English 9 Lesson 10: What Are Three Stories that I would Have to Include in My Autobiography?

If and when I write an autobiography, these three stories would be some of the most likely candidates for a story from childhood.

#1: Popped Chicken? Chicken Boxes? No, chicken pox. This dreadful disease struck our family around 2011-12. For 1-2 weeks, we were all sick and stuck, and covered with rashes and scabs. Thankfully, it did not last forever. Because it happened when I was only 8, it was not as severe as it could have been, and I don’t really remember it much. The half of the family which existed at that point is now immune, and the only trace left is the large amount of pocket mark scars I still bear.

#2: Trip to Italy. In the fall of 2008, my dad taught for a semester in a town called Citerna. This small town is almost smack in the middle of Italy, where our family, then of 5, stayed for six months. During the time we stayed there, we saw most of Italy’s major sites: in Rome, the Coliseum and the Vatican; in Florence, the great library and the Duomo, etc. We even went over to Greece at one point. Most of the Faulkner students who came with us were nice, and William made a fool of himself in front of them all on one occasion, singing a silly version of “Rock you like a Hurricane¬†Hotdog.” The part that I remember the most, however, is a scene that really involved only me, my dad, and a candy shop.

It was just another day at the hotel where we had been staying for so long. I don’t know the exact circumstances which surrounded this event, but I do remember it. For some reason or other, I decided I would steal a half euro Lion candy bar from the concession stand. I don’t know how (maybe no one was there), but I managed to pull it off. I had taken it back up to the hotel room, but my dad was there and he said:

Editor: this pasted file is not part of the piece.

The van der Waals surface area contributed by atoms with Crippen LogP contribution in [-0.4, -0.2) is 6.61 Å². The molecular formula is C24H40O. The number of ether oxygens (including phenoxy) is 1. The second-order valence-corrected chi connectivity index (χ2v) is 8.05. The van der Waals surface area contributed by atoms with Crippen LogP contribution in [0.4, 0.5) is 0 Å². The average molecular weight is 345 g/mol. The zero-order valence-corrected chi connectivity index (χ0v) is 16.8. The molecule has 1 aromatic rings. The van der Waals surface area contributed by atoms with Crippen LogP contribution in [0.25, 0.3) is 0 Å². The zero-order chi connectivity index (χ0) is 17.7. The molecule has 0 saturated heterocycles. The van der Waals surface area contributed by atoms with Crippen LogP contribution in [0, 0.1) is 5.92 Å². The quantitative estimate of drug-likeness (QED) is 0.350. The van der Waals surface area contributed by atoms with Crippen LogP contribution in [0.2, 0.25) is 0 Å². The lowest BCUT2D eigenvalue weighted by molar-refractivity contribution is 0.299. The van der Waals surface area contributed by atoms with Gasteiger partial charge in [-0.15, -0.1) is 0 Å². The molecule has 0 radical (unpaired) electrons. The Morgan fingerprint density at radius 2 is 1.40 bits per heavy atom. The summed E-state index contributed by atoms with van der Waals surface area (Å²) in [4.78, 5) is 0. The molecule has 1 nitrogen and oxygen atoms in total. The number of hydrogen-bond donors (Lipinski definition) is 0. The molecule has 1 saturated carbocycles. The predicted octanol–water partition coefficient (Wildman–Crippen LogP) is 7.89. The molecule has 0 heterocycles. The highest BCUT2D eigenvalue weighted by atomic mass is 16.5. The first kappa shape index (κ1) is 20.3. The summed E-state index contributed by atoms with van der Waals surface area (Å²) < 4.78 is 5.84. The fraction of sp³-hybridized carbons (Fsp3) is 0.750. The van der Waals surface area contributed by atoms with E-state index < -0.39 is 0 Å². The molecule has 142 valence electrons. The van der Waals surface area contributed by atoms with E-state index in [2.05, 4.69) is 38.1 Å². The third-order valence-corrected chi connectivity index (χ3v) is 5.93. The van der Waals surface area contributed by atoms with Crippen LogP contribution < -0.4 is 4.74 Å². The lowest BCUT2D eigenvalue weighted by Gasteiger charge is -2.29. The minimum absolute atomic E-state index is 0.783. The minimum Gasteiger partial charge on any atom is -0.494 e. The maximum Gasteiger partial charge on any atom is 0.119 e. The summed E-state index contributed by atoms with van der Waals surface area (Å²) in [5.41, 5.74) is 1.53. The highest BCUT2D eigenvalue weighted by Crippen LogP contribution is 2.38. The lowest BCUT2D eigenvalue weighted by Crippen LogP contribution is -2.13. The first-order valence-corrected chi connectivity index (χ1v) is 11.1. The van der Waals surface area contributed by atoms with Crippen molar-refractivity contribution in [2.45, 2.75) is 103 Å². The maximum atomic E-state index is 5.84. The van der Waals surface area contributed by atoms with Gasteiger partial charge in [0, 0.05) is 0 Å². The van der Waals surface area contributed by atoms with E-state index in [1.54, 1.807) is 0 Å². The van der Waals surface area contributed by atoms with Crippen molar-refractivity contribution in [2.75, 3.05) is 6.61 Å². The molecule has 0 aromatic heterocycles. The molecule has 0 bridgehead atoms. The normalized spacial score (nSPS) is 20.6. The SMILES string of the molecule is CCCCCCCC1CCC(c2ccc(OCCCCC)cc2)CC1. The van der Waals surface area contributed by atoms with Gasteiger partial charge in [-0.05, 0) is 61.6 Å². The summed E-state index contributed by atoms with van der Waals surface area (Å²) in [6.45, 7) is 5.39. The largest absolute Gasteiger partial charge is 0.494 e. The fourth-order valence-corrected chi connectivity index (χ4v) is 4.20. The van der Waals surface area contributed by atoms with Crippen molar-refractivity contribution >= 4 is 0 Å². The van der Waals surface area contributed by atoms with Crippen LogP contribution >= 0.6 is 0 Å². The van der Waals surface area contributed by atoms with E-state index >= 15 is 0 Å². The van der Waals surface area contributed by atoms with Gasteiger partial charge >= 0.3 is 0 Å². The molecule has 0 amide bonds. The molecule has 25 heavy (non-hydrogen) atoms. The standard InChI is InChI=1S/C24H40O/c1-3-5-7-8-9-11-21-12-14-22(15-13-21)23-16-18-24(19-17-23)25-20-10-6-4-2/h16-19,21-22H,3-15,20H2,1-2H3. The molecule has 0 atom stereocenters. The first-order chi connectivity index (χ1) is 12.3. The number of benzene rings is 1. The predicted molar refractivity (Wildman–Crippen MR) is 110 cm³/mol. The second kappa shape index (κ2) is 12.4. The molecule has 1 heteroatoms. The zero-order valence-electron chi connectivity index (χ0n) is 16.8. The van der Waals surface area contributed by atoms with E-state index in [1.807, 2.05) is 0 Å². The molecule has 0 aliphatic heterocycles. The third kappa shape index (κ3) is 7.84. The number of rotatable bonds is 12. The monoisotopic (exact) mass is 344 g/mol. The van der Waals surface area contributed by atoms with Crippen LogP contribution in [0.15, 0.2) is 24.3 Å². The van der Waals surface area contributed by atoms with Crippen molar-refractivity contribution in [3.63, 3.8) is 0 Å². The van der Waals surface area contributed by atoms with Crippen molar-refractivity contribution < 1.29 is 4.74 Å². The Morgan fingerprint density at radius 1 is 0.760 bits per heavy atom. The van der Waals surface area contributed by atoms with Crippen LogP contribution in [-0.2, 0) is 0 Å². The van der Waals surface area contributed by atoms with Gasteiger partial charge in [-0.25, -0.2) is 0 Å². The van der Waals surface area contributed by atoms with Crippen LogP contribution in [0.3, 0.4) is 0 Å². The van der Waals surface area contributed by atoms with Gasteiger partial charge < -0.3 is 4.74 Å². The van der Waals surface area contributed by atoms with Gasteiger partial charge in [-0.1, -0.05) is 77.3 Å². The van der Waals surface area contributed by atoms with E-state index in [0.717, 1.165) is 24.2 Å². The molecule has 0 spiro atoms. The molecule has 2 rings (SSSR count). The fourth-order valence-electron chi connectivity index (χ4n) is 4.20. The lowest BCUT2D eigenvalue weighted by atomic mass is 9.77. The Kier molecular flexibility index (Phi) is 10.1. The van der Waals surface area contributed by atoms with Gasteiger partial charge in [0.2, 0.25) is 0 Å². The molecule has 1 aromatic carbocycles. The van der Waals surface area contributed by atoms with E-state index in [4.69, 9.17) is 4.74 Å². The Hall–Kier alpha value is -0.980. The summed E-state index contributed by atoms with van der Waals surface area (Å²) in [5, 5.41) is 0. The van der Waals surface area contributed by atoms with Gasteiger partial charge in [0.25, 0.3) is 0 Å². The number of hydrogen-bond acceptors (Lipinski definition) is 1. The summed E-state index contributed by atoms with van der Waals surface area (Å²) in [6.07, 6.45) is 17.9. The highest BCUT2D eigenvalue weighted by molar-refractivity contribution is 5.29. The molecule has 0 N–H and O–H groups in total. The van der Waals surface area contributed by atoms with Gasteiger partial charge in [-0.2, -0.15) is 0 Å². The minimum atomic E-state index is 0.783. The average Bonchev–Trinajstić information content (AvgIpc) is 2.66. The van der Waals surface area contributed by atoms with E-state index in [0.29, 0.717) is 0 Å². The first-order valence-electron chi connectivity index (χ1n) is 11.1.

“Edward, where did you get that candy bar?”

“One of the students gave it to me,” I replied.

“Which one?”

“I don’t remember.”

So he lined up all of the students, and asked them one by one: “Did you give Edward this candy bar?” After they had all said No, he took me back upstairs, and gave me a firm lecture and a spanking. The Lion was returned, and I cried for a long time.

That is the only time during our stay that I really remember well. Strange. Or maybe not so much.

#3: September, 2011. This was an important day for me, because it was literally a life changer. I had been brought up in a Christian home, but this was the follow-through. This was the day I was baptized. I was fully repented of my theft, and I felt ready. We were at the Hampstead neighborhood pool. Our family were the only people there to watch. I was in a swimsuit and shirt. As Daddy dunked me in the pool with the words “In the name of the Father, the Son, and the Holy Spirit,” this was the time when I really began to get serious about my faith.

That concludes my essay on the three most likely stories to put in my autobiography.


2 thoughts on “English 9 Lesson 10: What Are Three Stories that I would Have to Include in My Autobiography?

  1. Edward, your memory is a little sketchy. Best to consult with a parent before posting stories about your childhood. First of all, you were 5 when we went to Italy and 8 when you had the chicken pox. I remember quite well because James was about 6 months old, so it must have been late 2009. You suffered more than anyone else, covered head to toe with the blisters. In fact, you’re the only one who got an oatmeal bath. But I’m glad that you don’t remember how uncomfortable it was for you.

    Secondly, you were baptized by your father. In fact, I think Mr. Scotty was planning to come, but couldn’t make it. You and William were baptized on the same day and I took a video of it, if you’d like to see for yourself.


  2. Very interesting choices. I wondered how you could remember so much about an illness when you were 5. I do not remember that you had them at all. I guess we were in London. I am glad the other events you chose are events which are significant to your spiritual growth.

    In your first paragraph, the sentence that starts “Thankfully” needs to be divided. It has too many ideas in it. You should also use a comma after “thankfully.” In the 2d paragraph, you need a semicolon after “Vatican.” And the sentence about William’s silly song needs to be divided. The 2 ideas are not related. You left your period off after “I don’t remember.” In the last choice, the 2 parts of the sentence about your baptism do not fit well together. You might want to redo that.


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